If you think your travel insurance policy will protect your upcoming summer vacation, you might want to take another look. Travel insurance doesn’t cover everything. Truth be told, it might not cover anything.
The list of exclusions is long and includes everything from pregnancy to scuba diving. When you buy travel insurance, it’s important to make sure you understand what it does - and doesn’t - cover. Don’t wait until the last minute to review your policy. By then, it may be too late.
Consider what happened to Jen Coburn recently when she booked a flight from San Diego to New York on American Airlines. At the end of the transaction, the airline made a high-pressure pitch for travel insurance: She was asked to choose between “protecting” her trip with insurance or leaving her trip “unprotected.”
“I knew my plans might change, so I bought the insurance,” says Coburn, a book publicist from San Diego.
Later, when she canceled her plans, she discovered that she wasn’t covered by the insurance. “They said that I was only covered for a ludicrously few extreme circumstances. The most laughable one was if the airline canceled my flight,” she says. “Yeah, if the airline cancels the flight, I definitely get my money back without the stupid insurance.”
Airlines that sell travel insurance disclose the terms online, but they’re easy to ignore. The coverage was in the fine print,” Coburn concedes, “but I felt duped.”
Part of the problem, says Michael McCloskey, an associate professor at Temple University’s business school, is that consumers don’t understand how insurance works. Most travel insurance, he says, is the “named perils” variety, which is to say it covers only what’s named in the policy. But travel insurance companies often oversell the benefits when they promote their policies, promising that insurance will “protect” your vacation. In fact, travel insurance only protects what the fine print says it protects. Among the most notable exclusions:
Preexisting medical conditions: This is perhaps the biggest gotcha when it comes to exclusions. If you have a medical condition before you buy a policy, and it flares up before or during your trip, your policy may be worthless. Some insurance companies offer a waiver of the preexisting condition exclusion, but only if you buy trip insurance within a specified number of days from the date you pay your initial trip deposit. However, more insurance companies are now offering coverage for preexisting conditions, says PK Rao, president of INF Visitor Care, a travel insurance firm. “As preexisting conditions like high blood pressure and diabetes become more prevalent, there’s more demand for coverage,” he says.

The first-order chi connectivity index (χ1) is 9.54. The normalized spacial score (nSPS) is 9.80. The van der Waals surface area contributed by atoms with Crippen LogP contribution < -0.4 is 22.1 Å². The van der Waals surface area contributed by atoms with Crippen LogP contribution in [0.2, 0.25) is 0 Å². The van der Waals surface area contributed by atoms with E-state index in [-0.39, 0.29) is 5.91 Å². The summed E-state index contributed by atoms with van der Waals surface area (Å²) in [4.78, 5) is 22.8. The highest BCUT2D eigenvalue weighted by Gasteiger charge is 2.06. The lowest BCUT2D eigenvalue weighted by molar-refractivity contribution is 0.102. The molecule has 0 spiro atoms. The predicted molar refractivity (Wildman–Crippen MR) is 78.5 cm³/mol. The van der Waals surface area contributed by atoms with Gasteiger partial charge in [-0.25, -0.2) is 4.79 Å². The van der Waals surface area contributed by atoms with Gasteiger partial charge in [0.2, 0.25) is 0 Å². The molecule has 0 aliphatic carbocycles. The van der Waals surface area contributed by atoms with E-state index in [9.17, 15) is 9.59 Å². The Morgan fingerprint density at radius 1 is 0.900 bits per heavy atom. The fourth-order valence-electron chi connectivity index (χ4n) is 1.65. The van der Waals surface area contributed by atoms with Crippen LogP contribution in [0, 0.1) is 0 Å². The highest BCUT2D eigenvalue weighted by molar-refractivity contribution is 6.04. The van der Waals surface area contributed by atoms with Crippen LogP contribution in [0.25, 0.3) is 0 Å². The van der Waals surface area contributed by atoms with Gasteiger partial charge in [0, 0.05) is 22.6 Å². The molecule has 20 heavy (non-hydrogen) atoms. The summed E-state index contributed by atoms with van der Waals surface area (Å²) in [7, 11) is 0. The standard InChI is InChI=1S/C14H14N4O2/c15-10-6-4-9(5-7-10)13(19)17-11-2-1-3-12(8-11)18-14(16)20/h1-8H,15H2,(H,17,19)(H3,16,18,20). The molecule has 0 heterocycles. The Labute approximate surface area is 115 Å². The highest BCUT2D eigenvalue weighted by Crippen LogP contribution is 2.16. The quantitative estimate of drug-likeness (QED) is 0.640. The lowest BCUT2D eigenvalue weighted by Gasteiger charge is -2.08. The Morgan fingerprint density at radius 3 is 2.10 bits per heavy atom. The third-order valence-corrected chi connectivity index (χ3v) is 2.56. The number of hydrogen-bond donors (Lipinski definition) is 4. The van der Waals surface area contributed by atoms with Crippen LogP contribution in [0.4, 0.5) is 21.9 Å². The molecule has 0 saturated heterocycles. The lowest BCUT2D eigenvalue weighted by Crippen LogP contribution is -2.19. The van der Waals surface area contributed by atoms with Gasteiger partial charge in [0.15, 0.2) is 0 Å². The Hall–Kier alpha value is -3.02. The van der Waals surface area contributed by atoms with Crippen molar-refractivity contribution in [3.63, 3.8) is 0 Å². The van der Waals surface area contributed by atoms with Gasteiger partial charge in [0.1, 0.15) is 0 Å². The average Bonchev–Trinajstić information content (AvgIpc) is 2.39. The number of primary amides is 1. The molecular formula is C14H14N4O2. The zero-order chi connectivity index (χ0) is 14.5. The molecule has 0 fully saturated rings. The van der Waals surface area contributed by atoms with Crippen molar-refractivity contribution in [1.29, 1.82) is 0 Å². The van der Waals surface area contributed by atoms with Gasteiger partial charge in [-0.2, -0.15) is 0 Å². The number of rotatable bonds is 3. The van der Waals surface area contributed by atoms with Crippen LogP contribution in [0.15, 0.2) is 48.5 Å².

Pregnancy: Childbirth typically isn’t covered as a travel insurance medical benefit. Some travel insurance companies offer plans that cover pregnancy-related complications, but they’re limited to 26 weeks’ gestation and have lower dollar amounts than typical medical-emergency coverage. The bottom line is, if you’re traveling while pregnant, don’t count on traditional travel insurance to pay for pregnancy-related care.
Mental illness: Mental illness is not typically included in travel policies. That includes canceling your flight because you’re afraid of flying or you’re anxious about your safety at your destination; most travel insurance companies summarily dismiss those claims. The fix is to buy “cancel for any reason” coverage. “A trip can be canceled and policy paid out should a traveler fall into depression or need to tend to their anxiety,” says Maxime Croll, Maxime Croll, who heads up the insurance research division at ValuePenguin.com, a consumer finance website.
High-risk activities: Most travel insurance doesn’t cover high-risk activities such as scuba diving, bungee jumping or even zip-lining. Sheryl Hill, the executive director of Depart Smart, a nonprofit group that promotes travel safety, remembers the case of a traveler who was injured while zip-lining in Mexico. “He awoke in a hospital in a leg cast with purple toes,” she says. His travel insurance wouldn’t pay for medical evacuation because zip-lining wasn’t covered, so he booked a commercial flight back to the United States, delaying his treatment. Doctors could not save his leg.
There’s so much more that traditional travel insurance policies don’t cover that it wouldn’t fit in a single column. But there’s one workaround.
“You can buy ‘cancel-for-any-reason’ coverage, which does exactly what it says,” says Steve Pritchard, the founder of Cuuver.com, an insurance comparison site. “This extra coverage can be extremely helpful in protecting you from having to cancel because of unforeseen circumstances. It also gives you the flexibility to cancel your trip should you realize that the trip is no longer to your tastes or is no longer feasible financially.”
Bear in mind, though, that a cancel-for-any-reason policy is more expensive and comes with significant restrictions. This type of policy can set you back about 10% of your trip’s prepaid, nonrefundable cost, compared with 4% to 8% for a named-perils policy. And with a cancel-for-any-reason policy, you don’t get a full refund, but from 50% to 75% of the cost of your trip.
All of which brings us to the biggest mistake travelers make when they buy insurance. They get the timing wrong. The time to think about insurance is before you book your vacation. You usually have from one to two weeks after booking your vacation to buy insurance.
You also need to read the policy before you buy it, not when you sit down to file a claim. Most travel insurance companies offer a “free look” period of up to two weeks: Change your mind about the policy, and you can get a full refund.
If you read the fine print, you can avoid some of the gotchas. Otherwise, you could discover that your policy is worthless.
Christopher Elliott is a consumer advocate, journalist and co-founder of the advocacy group Travelers United. Email him at firstname.lastname@example.org.